Actress Jennifer Lawrence poses for photographs during the photo call for the film Serena, as part of London Film Festival, at the Vue cinema in central London, Monday, Oct. 13, 2014. (Photo by Joel Ryan/Invision/AP)
Joel Ryan—Joel Ryan/Invision/AP
October 14, 2014 3:43 PM EDT

A new Jennifer Lawrence movie, since her breakout in Winter’s Bone, means that fans should either get ready for an Oscar campaign (she won the prize for Silver Linings Playbook and was nominated for American Hustle) or for long lines at the multiplex (her two Hunger Games and two X-Men films have all been major hits). There’s no surer bet than casting Lawrence in your film. But apparently that wasn’t enough for the producers of Serena, the Lawrence movie whose long delay has been one of the great movie mysteries of the decade.

Serena, which stars Lawrence and Bradley Cooper, was shot in early 2012, before Lawrence and Cooper’s Silver Linings Playbook was released and before either of the pair were A-list fixtures. The movie is reportedly a drama about a femme fatale set against the backdrop of the North Carolina lumber industry during the Great Depression, and a difficult story to pin down: allegedly, director Susanne Bier was editing the film up until it was shopped to distributors in November 2013. At that point, the Hollywood Reporter printed that various production companies, including Fox Searchlight and the Weinstein Company, were interested in the movie, and that the Venice and Cannes Film Festivals “had reached out” about showing the film.

None of that happened; Magnolia Pictures, which bought the rights to the movie in the U.S., has not set a premiere date, and the film premiered at the relatively minor London Film Festival last night, where it got mixed reviews. Variety called the film “compellingly untidy” and “a far pricklier property than outward appearances might suggest,” while IndieWire called it a “moderately-sized trainwreck.” Even the relatively positive Variety review noted that despite the film’s upcoming U.K. release, it didn’t have completed credits.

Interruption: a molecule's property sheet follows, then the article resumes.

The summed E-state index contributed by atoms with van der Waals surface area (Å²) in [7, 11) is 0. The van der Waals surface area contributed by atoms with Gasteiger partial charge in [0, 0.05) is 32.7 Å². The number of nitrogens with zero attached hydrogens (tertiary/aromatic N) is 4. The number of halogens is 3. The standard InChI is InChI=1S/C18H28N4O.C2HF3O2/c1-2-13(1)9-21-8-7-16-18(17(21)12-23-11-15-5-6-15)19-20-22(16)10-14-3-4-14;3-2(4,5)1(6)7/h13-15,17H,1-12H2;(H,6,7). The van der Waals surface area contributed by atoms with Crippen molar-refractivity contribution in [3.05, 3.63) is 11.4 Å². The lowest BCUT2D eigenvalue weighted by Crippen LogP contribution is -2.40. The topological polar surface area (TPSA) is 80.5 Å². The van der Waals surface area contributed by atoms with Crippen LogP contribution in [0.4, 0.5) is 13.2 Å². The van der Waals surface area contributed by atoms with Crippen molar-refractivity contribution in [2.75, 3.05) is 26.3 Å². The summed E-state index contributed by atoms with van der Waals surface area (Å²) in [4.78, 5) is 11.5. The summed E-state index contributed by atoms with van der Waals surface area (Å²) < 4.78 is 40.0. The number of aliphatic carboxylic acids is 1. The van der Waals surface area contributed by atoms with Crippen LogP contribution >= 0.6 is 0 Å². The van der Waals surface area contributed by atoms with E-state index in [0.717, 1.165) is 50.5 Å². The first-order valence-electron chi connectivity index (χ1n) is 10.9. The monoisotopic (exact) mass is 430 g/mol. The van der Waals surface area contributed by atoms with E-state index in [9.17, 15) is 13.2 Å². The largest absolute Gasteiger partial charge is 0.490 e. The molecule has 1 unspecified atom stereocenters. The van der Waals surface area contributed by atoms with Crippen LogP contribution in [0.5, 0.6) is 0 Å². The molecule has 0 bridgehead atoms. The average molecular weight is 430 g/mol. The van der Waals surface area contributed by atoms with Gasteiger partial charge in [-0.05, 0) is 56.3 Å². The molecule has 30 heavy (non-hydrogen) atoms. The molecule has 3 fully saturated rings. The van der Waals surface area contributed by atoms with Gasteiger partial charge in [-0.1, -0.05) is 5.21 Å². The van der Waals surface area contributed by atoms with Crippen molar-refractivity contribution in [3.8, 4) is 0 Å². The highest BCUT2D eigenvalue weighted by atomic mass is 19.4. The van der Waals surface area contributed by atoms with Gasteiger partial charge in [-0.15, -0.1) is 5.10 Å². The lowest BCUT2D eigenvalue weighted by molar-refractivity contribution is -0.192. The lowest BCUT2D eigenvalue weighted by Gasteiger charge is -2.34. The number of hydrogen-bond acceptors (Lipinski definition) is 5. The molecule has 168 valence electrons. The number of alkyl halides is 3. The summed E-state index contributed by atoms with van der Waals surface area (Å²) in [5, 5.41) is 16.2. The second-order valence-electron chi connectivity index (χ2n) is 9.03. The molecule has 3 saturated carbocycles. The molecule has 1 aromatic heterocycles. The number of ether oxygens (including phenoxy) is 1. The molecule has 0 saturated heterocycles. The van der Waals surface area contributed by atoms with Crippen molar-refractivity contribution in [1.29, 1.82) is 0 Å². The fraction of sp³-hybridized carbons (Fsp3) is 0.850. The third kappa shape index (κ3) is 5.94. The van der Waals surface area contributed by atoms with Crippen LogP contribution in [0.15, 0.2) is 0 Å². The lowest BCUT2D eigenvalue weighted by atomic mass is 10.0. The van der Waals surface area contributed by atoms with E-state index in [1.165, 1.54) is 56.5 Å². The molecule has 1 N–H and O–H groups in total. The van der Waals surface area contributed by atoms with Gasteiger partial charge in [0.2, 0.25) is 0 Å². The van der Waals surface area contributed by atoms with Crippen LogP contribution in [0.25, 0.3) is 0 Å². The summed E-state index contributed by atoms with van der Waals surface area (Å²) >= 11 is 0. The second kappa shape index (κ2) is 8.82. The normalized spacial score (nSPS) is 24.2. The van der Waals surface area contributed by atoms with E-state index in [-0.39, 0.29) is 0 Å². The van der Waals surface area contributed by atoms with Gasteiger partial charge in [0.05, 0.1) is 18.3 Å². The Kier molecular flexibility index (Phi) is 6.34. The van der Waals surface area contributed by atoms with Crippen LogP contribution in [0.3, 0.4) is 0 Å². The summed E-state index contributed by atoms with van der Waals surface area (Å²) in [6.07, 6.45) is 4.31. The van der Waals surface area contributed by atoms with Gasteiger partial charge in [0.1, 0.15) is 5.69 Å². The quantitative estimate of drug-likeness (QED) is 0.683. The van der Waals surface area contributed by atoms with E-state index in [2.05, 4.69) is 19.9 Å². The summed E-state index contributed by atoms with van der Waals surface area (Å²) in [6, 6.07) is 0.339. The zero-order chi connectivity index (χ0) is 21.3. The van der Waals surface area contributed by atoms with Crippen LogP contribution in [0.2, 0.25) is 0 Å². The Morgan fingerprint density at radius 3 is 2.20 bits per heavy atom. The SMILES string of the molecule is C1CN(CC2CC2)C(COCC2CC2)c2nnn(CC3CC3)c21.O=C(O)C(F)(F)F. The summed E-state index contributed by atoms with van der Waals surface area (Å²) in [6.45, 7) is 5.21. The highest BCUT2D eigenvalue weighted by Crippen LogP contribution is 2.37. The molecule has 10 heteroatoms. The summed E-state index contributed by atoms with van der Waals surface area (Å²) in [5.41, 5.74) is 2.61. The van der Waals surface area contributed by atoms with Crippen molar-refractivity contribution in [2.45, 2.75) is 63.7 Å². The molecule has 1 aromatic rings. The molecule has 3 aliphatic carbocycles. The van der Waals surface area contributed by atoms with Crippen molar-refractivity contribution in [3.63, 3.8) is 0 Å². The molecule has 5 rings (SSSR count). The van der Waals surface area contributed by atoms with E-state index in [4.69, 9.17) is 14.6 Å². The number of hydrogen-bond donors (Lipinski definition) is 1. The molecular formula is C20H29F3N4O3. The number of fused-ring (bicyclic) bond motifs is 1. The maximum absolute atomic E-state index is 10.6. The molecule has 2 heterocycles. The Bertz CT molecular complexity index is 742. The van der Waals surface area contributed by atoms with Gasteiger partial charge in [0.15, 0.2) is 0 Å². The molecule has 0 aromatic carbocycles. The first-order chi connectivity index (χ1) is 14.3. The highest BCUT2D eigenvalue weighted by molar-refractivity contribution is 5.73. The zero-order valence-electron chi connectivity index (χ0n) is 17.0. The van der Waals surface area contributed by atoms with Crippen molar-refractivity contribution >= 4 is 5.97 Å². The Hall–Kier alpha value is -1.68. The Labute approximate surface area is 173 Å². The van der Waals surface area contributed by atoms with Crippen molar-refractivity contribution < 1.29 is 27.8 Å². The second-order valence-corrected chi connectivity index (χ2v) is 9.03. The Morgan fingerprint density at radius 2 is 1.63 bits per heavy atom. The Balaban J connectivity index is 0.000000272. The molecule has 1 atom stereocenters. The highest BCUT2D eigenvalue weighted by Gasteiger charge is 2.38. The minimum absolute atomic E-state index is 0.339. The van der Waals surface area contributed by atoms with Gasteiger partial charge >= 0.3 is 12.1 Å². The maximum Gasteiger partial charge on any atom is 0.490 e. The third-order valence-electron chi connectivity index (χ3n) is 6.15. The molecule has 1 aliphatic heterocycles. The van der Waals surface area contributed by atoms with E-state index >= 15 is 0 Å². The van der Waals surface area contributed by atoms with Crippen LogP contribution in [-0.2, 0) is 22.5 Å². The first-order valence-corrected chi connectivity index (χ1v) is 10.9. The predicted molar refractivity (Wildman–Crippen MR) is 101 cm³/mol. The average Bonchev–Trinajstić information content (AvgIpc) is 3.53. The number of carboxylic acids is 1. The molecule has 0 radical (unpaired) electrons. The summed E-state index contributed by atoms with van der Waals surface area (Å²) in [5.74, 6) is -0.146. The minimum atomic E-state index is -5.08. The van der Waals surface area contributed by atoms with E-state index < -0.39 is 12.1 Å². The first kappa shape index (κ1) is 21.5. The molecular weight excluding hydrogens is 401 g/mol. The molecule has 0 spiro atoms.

The case of Serena is a peculiar one, and speaks in large part to how much Lawrence’s career has changed in the past few years. It’s difficult to imagine a movie with Lawrence attached getting made and left on the shelf for years today, because the project would be franchise fare or a safely awardable prestige drama. Lawrence has stayed remarkable as an actress, but, as someone with many people’s livelihoods riding on her, she may have become more risk-averse. A new Jennifer Lawrence movie, in 2014, wouldn’t require 18 months to get the editing just right, casting into question the whole endeavor. Its themes and setting would be amiably uncomplicated so as not to risk damaging a powerful brand. (Her next movie, her third with fast-working David O. Russell, is reportedly Joy, the story of the woman who invented the Miracle Mop.)

For what it’s worth, Jennifer Lawrence is terrific in the Serena trailer. It’s an alluring clip — especially for U.S. audiences, who have no sense of when they’ll be able to see the whole project.



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